This volume is devoted to a discussion of interrelations of the economic base with the cultural, social and political structures, and of its impact on the state. The ‘rentier states’ of the Middle East, which derive a substantial part of their revenue from foreign sources in the form of rent, largely oil revenues, face the same basic problem, the challenge of transforming their economies to give increased strength to productive activity and rely on its progress to increase state revenue from domestic sources. This book, Volume Two in the "Nation, State and Integration in the Arab World" research project carried out by the Istituto Affari Internazionali, examine the issue of the modernization of rentier states’ public finance, which may well entail important modifications in their domestic politics.
Second of the four volumes of the series Nation, State and Integration in the Arab World, the product of a three-year collective effort organised by the Istituto Affari Internazionali (IAI). Published also in the series "Routledge Library Editions: Politics of the Middle East" (July 2015, ISBN 978-1-13-892371-3). Chapters 2, 4, 6 and 8-9 already published in Giacomo Luciani (ed.), Public Finance in the Arab Countries, Ottawa, International Development Research Centre (IDRC), July 1986 (Manuscript Reports ; 135e). Chapters 3-5 published also in Giacomo Luciani (ed.), The Arab State, London, Routledge, 1990.
Introduction, Hazem Beblawi and Giacomo Luciani, p. 1-21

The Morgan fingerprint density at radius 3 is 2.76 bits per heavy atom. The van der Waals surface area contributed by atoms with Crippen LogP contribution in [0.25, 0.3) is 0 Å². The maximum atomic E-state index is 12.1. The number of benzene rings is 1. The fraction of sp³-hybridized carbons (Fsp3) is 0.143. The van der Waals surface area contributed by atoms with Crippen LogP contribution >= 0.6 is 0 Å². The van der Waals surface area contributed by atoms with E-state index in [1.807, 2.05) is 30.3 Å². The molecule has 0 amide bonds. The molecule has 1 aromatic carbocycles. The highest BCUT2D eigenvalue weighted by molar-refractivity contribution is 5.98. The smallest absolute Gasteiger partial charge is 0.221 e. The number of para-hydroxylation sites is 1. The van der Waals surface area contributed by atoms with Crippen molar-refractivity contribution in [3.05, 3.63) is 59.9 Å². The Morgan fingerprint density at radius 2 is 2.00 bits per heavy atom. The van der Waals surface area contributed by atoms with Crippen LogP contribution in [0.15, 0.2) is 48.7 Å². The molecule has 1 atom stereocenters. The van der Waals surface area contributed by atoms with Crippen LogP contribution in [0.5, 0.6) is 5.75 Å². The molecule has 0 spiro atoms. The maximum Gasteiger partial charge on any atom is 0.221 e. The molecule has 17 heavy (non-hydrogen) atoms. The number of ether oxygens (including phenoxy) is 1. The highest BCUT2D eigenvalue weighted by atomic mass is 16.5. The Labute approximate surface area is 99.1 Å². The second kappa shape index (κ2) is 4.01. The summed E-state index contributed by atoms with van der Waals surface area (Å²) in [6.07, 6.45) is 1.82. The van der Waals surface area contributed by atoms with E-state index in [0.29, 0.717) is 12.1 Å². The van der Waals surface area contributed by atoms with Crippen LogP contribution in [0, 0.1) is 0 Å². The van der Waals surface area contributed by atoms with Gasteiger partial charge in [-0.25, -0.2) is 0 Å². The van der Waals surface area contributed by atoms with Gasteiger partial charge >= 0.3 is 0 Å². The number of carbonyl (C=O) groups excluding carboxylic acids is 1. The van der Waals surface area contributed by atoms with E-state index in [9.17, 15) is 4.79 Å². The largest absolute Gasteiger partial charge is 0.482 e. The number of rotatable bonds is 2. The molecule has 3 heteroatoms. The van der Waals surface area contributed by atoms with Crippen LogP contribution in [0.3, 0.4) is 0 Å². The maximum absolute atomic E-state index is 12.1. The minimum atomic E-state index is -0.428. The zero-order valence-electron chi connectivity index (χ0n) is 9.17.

1. Income Measurement in Arab States, Thomas Stauffer, p. 22-48
2. The Rentier State in the Arab World, Hazem Beblawi, p. 49-62
3. Allocation vs. Production States: A Theoretical Framework, Giacomo Luciani, p. 63-82
4. The Macro-behaviour of Oil-Rentier States in the Arab Region, Mahmoud Abdel-Fadil, p. 83-107
5. Policies for Development: Attitudes Toward Industry and Services, Michel Chatelus, p. 108-137
6. The State, Social Classes and Agricultural Policies in the Arab World, Hamid Ait Amara, p. 138-158
7. Political Aspects of State Building in Rentier Economies: Algeria and Libya Compared, Dirk Vandewalle, p. 159-171
8. Fiscal Resources and Budget Financing in the Countries of the Maghreb (Algeria, Morocco, Tunisia, Libya and Mauritania), Fathallah Oulalou and Larbi Jaidi, p. 172-193
9. Government Income Sources and the Development of the Taxation System: the Case of Jordan, Egypt and Kuwait, Hesham Garaibeh, p. 194-210
10. Depoliticisation of a Rentier State: the Case of Pahlavi Iran, Afsaneh Najmabadi, p. 211-227
References, p. 228-232
About the Authors, p. 233-234
Index, p. 235-240